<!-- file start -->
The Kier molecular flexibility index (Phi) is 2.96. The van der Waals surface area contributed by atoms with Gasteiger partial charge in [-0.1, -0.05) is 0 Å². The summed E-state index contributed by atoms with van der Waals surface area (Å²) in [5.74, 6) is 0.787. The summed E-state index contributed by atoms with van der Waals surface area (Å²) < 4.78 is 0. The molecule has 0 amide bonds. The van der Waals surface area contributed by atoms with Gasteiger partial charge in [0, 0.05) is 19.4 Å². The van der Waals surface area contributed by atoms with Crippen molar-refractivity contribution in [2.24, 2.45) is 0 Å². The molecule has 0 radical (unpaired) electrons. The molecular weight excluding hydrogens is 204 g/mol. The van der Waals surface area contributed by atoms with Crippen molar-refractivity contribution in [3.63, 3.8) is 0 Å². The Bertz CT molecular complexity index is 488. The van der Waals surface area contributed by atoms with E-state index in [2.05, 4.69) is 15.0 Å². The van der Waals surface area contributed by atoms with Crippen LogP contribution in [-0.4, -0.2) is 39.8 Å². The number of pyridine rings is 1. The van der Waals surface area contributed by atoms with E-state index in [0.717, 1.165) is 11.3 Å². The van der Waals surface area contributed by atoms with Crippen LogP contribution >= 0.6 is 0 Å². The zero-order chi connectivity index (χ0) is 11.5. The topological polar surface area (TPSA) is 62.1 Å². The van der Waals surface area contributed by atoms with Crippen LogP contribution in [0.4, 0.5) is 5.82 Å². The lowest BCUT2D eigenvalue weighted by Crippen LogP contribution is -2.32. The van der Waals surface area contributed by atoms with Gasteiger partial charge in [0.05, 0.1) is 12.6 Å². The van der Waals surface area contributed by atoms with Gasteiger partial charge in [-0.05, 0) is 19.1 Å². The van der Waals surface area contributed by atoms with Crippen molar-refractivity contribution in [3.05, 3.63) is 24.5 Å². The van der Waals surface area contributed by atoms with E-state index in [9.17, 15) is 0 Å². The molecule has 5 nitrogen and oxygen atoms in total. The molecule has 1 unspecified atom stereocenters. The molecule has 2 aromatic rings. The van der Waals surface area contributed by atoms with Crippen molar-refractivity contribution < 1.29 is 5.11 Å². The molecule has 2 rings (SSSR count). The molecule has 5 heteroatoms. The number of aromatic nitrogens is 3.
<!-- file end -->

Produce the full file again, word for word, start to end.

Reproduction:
The Kier molecular flexibility index (Phi) is 2.96. The van der Waals surface area contributed by atoms with Gasteiger partial charge in [-0.1, -0.05) is 0 Å². The summed E-state index contributed by atoms with van der Waals surface area (Å²) in [5.74, 6) is 0.787. The summed E-state index contributed by atoms with van der Waals surface area (Å²) < 4.78 is 0. The molecule has 0 amide bonds. The van der Waals surface area contributed by atoms with Gasteiger partial charge in [0, 0.05) is 19.4 Å². The van der Waals surface area contributed by atoms with Crippen molar-refractivity contribution in [2.24, 2.45) is 0 Å². The molecule has 0 radical (unpaired) electrons. The molecular weight excluding hydrogens is 204 g/mol. The van der Waals surface area contributed by atoms with Crippen molar-refractivity contribution in [3.63, 3.8) is 0 Å². The Bertz CT molecular complexity index is 488. The van der Waals surface area contributed by atoms with E-state index in [2.05, 4.69) is 15.0 Å². The van der Waals surface area contributed by atoms with Crippen LogP contribution in [-0.4, -0.2) is 39.8 Å². The number of pyridine rings is 1. The van der Waals surface area contributed by atoms with E-state index in [0.717, 1.165) is 11.3 Å². The van der Waals surface area contributed by atoms with Crippen LogP contribution >= 0.6 is 0 Å². The zero-order chi connectivity index (χ0) is 11.5. The topological polar surface area (TPSA) is 62.1 Å². The van der Waals surface area contributed by atoms with Crippen LogP contribution in [0.4, 0.5) is 5.82 Å². The lowest BCUT2D eigenvalue weighted by Crippen LogP contribution is -2.32. The van der Waals surface area contributed by atoms with Gasteiger partial charge in [0.05, 0.1) is 12.6 Å². The van der Waals surface area contributed by atoms with Gasteiger partial charge in [-0.05, 0) is 19.1 Å². The van der Waals surface area contributed by atoms with Crippen molar-refractivity contribution in [3.05, 3.63) is 24.5 Å². The van der Waals surface area contributed by atoms with E-state index in [9.17, 15) is 0 Å². The molecule has 5 nitrogen and oxygen atoms in total. The molecule has 1 unspecified atom stereocenters. The molecule has 2 aromatic rings. The van der Waals surface area contributed by atoms with Crippen molar-refractivity contribution < 1.29 is 5.11 Å². The molecule has 2 rings (SSSR count). The molecule has 5 heteroatoms. The number of aromatic nitrogens is 3.